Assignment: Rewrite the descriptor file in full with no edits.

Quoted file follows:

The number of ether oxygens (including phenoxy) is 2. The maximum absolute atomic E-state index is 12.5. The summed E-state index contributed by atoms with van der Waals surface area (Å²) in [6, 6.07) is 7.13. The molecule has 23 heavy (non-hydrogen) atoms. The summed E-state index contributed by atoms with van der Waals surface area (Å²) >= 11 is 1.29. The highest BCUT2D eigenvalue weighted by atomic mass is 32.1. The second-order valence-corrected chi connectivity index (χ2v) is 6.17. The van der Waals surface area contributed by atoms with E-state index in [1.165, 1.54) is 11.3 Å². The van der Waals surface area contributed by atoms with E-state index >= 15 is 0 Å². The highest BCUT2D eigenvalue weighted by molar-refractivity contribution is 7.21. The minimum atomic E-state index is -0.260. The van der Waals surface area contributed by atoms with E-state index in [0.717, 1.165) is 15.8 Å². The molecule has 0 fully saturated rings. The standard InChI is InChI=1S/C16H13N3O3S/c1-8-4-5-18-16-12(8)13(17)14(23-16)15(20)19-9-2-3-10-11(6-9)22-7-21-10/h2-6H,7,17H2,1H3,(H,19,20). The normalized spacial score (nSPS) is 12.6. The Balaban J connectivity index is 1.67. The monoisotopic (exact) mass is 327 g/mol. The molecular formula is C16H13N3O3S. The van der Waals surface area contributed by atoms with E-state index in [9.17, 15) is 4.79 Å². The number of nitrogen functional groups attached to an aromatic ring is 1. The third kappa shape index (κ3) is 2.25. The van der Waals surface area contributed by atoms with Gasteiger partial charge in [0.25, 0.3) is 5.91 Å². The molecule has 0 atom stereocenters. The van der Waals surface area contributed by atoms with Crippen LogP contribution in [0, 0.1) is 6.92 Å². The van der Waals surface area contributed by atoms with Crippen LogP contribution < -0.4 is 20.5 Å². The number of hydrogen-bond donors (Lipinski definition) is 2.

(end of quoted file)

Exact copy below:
The number of ether oxygens (including phenoxy) is 2. The maximum absolute atomic E-state index is 12.5. The summed E-state index contributed by atoms with van der Waals surface area (Å²) in [6, 6.07) is 7.13. The molecule has 23 heavy (non-hydrogen) atoms. The summed E-state index contributed by atoms with van der Waals surface area (Å²) >= 11 is 1.29. The highest BCUT2D eigenvalue weighted by atomic mass is 32.1. The second-order valence-corrected chi connectivity index (χ2v) is 6.17. The van der Waals surface area contributed by atoms with E-state index in [1.165, 1.54) is 11.3 Å². The van der Waals surface area contributed by atoms with E-state index >= 15 is 0 Å². The highest BCUT2D eigenvalue weighted by molar-refractivity contribution is 7.21. The minimum atomic E-state index is -0.260. The van der Waals surface area contributed by atoms with E-state index in [0.717, 1.165) is 15.8 Å². The molecule has 0 fully saturated rings. The standard InChI is InChI=1S/C16H13N3O3S/c1-8-4-5-18-16-12(8)13(17)14(23-16)15(20)19-9-2-3-10-11(6-9)22-7-21-10/h2-6H,7,17H2,1H3,(H,19,20). The normalized spacial score (nSPS) is 12.6. The Balaban J connectivity index is 1.67. The monoisotopic (exact) mass is 327 g/mol. The molecular formula is C16H13N3O3S. The van der Waals surface area contributed by atoms with E-state index in [9.17, 15) is 4.79 Å². The number of nitrogen functional groups attached to an aromatic ring is 1. The third kappa shape index (κ3) is 2.25. The van der Waals surface area contributed by atoms with Gasteiger partial charge in [0.25, 0.3) is 5.91 Å². The molecule has 0 atom stereocenters. The van der Waals surface area contributed by atoms with Crippen LogP contribution in [0, 0.1) is 6.92 Å². The van der Waals surface area contributed by atoms with Crippen LogP contribution < -0.4 is 20.5 Å². The number of hydrogen-bond donors (Lipinski definition) is 2.